Search results for: Arts
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With the help of readers' suggestions, Lawrence L. Langer, Michael Berenbaum, Joanne Weiner Rudof and Paula Hyman have compiled this all too brief list of writers, scholars and works. The list includes paintings, novels, memoirs, films, poems and graphic works, as well as historical studies. It provides a possible first step for those who would consider themselves Holocaust literate. The curators' intention was not to be populist, exclusive or exhaustive but to map a way into the subject.
Updated: May. 03, 2011
Recently, Omanoot.com, a web portal aimed at strengthening people's connection with Israel by speaking to them in the language of art was launched. On the site, surfers will be able to access movies, music, literature and visual arts. Currently, Omanoot - which means art in Hebrew - offers 40 to 50 documentary and short films as well as the trailers of a handful of feature films, which can be viewed in streaming video free of charge. The site plans to eventually offer streaming video of commercial movies as well. The project's team also plans to soon add music and other visual art forms on the site.
Updated: Feb. 09, 2011
Sue Fishkoff writes in the JTA about worldwide Limmud which started out 30 years ago in Britain as a conference for professional Jewish educators and has burgeoned into the world’s largest network of gatherings promoting informal Jewish education, and has become a creative and professional hub for presenters, some of whom have become regulars on the Limmud circuit.
Updated: Jan. 19, 2011
To help Jewish education fully take advantage of the power and potential of arts, Avoda Arts, the Foundation for Jewish Culture, and JESNA’s Lippman Kanfer Institute joined forces in 2009, with support from the Lippman Kanfer Family Foundation, to explore potential strategies for expanding and enhancing the role of the arts in K-12 Jewish education. This report summarizes their findings as of September 2010.
Updated: Jan. 11, 2011
Limmud Conference celebrates its 30th anniversary this week at the University of Warwick in Coventry. About 2,500 people from all walks of Jewish life and from across the world gathered between Sunday and Thursday, 24-30,2012 for the Limmud Event. Participants can choose from 1,200 sessions, including lectures, discussions, workshops, debates, drama and music performances, and text study. 23 sessions running right through the week will be broadcast online to share Limmud with learners from around the world.
Updated: Jan. 02, 2011
Debra Nussbaum Cohen writes of two men, Matt Barr and Ori Salzberg, call themselves Bible Raps Nation and travel from Jewish camps to Jewish schools to Hillel chapters on college campuses, connecting students with Jewish texts by writing rap music about the Bible. They sing about Jacob and Joseph, Noah and Moses, Jewish values and Jewish pride. They formed BRN two years ago, after they met in Jerusalem, and their approach is proving popular among Jewish educators, who are always looking for innovative ways to engage their students with Jewish texts and ideas.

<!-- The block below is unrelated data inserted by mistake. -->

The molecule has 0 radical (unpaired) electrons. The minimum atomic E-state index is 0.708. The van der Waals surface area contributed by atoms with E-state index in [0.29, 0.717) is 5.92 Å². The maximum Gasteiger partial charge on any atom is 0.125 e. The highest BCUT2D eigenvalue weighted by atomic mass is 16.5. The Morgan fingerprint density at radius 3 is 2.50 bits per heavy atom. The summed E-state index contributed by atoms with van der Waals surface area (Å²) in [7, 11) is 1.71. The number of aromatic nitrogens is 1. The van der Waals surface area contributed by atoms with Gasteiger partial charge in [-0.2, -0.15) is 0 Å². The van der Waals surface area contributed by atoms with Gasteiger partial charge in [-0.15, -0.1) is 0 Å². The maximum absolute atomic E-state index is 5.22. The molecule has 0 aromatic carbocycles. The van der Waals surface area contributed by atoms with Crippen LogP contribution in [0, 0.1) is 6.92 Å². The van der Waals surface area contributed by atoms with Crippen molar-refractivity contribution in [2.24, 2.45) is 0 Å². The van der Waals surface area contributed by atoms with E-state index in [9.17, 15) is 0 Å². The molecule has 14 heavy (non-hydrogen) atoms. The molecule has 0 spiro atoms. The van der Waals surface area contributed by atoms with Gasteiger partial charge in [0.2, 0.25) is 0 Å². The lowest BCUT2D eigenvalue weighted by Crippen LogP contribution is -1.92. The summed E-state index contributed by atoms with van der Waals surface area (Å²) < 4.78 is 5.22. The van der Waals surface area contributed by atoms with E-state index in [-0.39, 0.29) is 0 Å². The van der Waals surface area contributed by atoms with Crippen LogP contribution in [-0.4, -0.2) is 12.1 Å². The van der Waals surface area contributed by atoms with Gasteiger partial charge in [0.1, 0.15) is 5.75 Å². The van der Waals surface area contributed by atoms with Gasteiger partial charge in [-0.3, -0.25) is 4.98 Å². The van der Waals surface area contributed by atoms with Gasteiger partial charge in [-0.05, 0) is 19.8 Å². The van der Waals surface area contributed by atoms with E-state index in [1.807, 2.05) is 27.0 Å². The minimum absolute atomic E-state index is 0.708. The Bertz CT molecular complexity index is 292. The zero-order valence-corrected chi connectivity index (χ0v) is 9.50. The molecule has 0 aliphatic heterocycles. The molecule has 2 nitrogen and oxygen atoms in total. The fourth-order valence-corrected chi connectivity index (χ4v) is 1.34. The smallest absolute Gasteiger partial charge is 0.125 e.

Updated: Oct. 17, 2010
A new survey of Jewish choral singers conducted online in May and June, 2010 on behalf of the Zamir Choral Foundation, shows that Jewish choral singers are more Jewishly involved than the average American Jew. Responses to the survey received from more than 2,000 Jewish singers, cantors and music lovers show that people who take part in Jewish choral singing are more likely to do more Jewish volunteering, give to Jewish causes, and belong to synagogues than the American Jewish community in general.
Updated: Oct. 17, 2010
Based on four years of pilot programs with families in New York City, Los Angeles, Jerusalem and London, Storahtelling is proud to present Raising the Bar – serving the B’nai Mitzvah experience with an innovative, personalized program that re-imagines the process and product of the B’nai Mitzvah milestone. Storahtelling works with both unaffiliated and affiliated families, within and beyond traditional settings.
Updated: Jun. 22, 2010
'adDRESSING Women's Lives', an innovative educational initiative at The Weber School in Atlanta, pairs students with senior women in an oral history project with an artful and cross-generational twist. After interviewing the women about their lives, students design dresses that reflect these women's silent, but very real impact on their families and communities. Spearheaded by Covenant Award recipient and educator Barbara Rosenblit, along with Sheila Miller, the school's arts educator, the program has attracted national attention for its educational value, uniqueness and effectiveness.
Updated: Mar. 23, 2010
David Frank, photographer and educator, writes a beautiful blogpost about helping to create Jewish identity by digitally recording the important moments of the Jewish Life Cycle and cherishing them thus allowing us to 'translate our busy, sometimes chaotic lives into the illustrated narratives that, upon reflection, help us understand who we are, where we fit and what we mean.'
Updated: Feb. 18, 2010